#AloneTogether Hashtag | Rheumatoid Arthritis Warrior

#AloneTogether Hashtag

Realizing everyone else is #AloneTogether too

My eyes filled with tears as I noticed the current hashtags on Instagram a couple weeks ago. Hashtags are the butt of many jokes, but we can’t deny they’re a shortcut to a longer story. After all, I did start the hashtag #rheum back in the hashtag heyday, in order to create a community on Twitter. Suddenly, the hundreds of people talking to me could all see one another.

#Alonetogether HashtagThat is the reason hashtags are still around today: CONNECTION. Click a hashtag and you’re instantly connected to hundreds—or hundreds of thousands—of people who have that one thing in common at that moment. People who are unrelated, who may never meet, who may be a world away, but people who GET IT. They used the same hashtag at that same moment because they were connecting to everyone else who used it. And the world sees it.

Always #AloneTogether with RD?

Some recent hashtags: #quarantine, #covid, #stayhome, #alonetogether, #socialdistancing, #untiltomorrow, and many variations remind me of the ways many of us with rheumatoid disease have managed—and thrived—for many years. We are almost always #AloneTogether. We have this one thing—rheumatoid disease—that connects us, no matter what else is different about our lives. In many ways we’re all alone—but I thank God that we are alone TOGETHER.

Benefits of solidarity from hashtags! #AloneTogether

We benefit from being #AloneTogether in many ways. Being #AloneTogether helps you find others’ images, links, or posts, where you experience:

1. Excitement: Yay! Someone else agrees!
2. Relief: Whew, we’re not crazy!
3. Empathy: That’s hard. I’m sorry.
4. Delight: That’s so sweet!
5. Solutions: What a great idea—we could try that!
6. Laughter: LOLOLOL
7. Ideas: Oh, that’s cool! Let’s get one of those!
8. Shared struggles: At least we’re alone together instead of alone alone.

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Alone in a crowd vs #AloneTogether

One of my #QuarantineActivities has been turning off the news and exposing my soul to new music while I scrub pantry shelves or do my mini-workout. Yesterday, I noticed these words from Beautiful People by Ed Sheeran: “Surrounded, but still alone.” Have you ever experienced that? I’ve stood in a crowd where no one had any idea I could barely stand due to damage in my knees. Many pains or sorrows are invisible.

While we’re weary of COVID-19 #StayHome, let’s give thanks that we are #AloneTogether. Whether our hands are dry from repeated washing, our hearts are beleaguered by hearing death counts, or our minds are afraid from the target on our back with a compromised immune system, we know we do it #AloneTogether. As people with rheumatoid disease, we are used to surviving #AloneTogether and we will again.


The many benefits of #AloneTogether! People with #chronic disease like #rheum know it beats alone alone Click To Tweet

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Kelly O'Neill

Kelly O'Neill (formerly Kelly Young) has worked about 12 years as an advocate helping patients to be better informed and have a greater voice in their healthcare. She is the author of the best-selling book Rheumatoid Arthritis Unmasked: 10 Dangers of Rheumatoid Disease. Kelly received national acknowledgement with the 2011 WebMD Health Hero award. She is the president of the Rheumatoid Patient Foundation. Through her writing and speaking, she builds a more accurate awareness of rheumatoid disease (RD) aka rheumatoid arthritis (RA) geared toward the public and medical community; creates ways to empower patients to advocate for improved diagnosis and treatment; and brings recognition and visibility to the RA patient journey. In addition to RA Warrior, she writes periodically for newsletters, magazines, and websites. There are over 60,000 connections of her highly interactive Facebook page. You can also connect with Kelly on Twitter or YouTube, or LinkedIn. She created the hashtag: #rheum. Kelly is a mother of five, longtime home-schooler, NASA enthusiast, and NFL fan. She has lived over fourteen years with unrelenting RD. See also https:/rawarrior.com/kelly-young-press/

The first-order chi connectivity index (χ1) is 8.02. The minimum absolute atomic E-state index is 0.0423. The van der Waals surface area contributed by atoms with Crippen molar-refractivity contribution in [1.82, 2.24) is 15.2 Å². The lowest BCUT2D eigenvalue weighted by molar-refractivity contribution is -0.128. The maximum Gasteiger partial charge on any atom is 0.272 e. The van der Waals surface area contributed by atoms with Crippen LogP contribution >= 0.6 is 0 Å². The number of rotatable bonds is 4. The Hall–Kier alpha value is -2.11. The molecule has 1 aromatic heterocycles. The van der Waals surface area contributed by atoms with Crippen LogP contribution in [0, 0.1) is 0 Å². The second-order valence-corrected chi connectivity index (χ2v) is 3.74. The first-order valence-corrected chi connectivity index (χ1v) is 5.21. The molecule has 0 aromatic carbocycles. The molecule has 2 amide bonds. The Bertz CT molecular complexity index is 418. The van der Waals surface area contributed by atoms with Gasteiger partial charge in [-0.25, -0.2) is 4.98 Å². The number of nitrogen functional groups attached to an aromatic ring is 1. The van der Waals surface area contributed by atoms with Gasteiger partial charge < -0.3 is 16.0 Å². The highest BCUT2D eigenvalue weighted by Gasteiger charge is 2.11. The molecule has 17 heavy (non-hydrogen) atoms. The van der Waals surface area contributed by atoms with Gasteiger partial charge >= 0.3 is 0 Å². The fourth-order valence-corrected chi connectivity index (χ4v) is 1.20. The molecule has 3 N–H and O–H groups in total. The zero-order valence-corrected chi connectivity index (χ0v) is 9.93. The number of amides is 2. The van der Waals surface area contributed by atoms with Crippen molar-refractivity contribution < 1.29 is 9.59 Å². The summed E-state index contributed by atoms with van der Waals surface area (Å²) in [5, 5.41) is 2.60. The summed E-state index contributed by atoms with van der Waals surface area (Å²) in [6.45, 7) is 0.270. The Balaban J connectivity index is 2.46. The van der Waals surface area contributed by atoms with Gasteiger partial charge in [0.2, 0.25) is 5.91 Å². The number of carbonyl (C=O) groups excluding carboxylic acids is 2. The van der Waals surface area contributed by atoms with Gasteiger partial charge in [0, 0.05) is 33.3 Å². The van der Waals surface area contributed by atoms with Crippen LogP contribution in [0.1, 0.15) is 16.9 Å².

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4 thoughts on “#AloneTogether Hashtag

  • April 17, 2020 at 2:56 pm

    Thank you for this email today… I’m not very technical so I never used hashtags…. could you tell me how to do so? Is it only for Twitter or Instagram?
    Thank you for everything you have done for us, who struggle with RD…
    I have read your book and it was so wonderful!
    You put your heart and soul into the book and what a blessing you are!
    Thank you!!!

    • April 17, 2020 at 3:30 pm

      Hashtags are mostly used on Instagram and Twitter, but other social sites have also used them. If you see one, you just click on it and that brings up other posts with the hashtag. Then if you want to use one, just type the # sign at the beginning of the word, and it “magically” becomes a link!
      Thank you for your kind words, Trudy. I feel like other people with RD are my family.

  • April 19, 2020 at 8:16 pm

    #Iwanttohug so many people! My daughter, my 2 sons, my 11 grandchildren, my 3 greatgrandchildren, all my #rheum friends – including you, my dear!

    But, unlike some, I am blessed to have my precious husband in #quarantine with me. So I a not “alone-alone,” I am – what? #notalone?

    I hope all of us will soon be out of #quarantine!

  • April 20, 2020 at 6:36 pm

    #3-Empathy under heading Benefits of solidarity from hashtags! #AloneTogether. I have a serious issue with this because I have been dealing with masks, social distancing, being chronically ill and in pain for 2 years now (since 2018) and constantly getting worse. I have a hard time feeling for able bodied people who are dealing with COVID-19 now.


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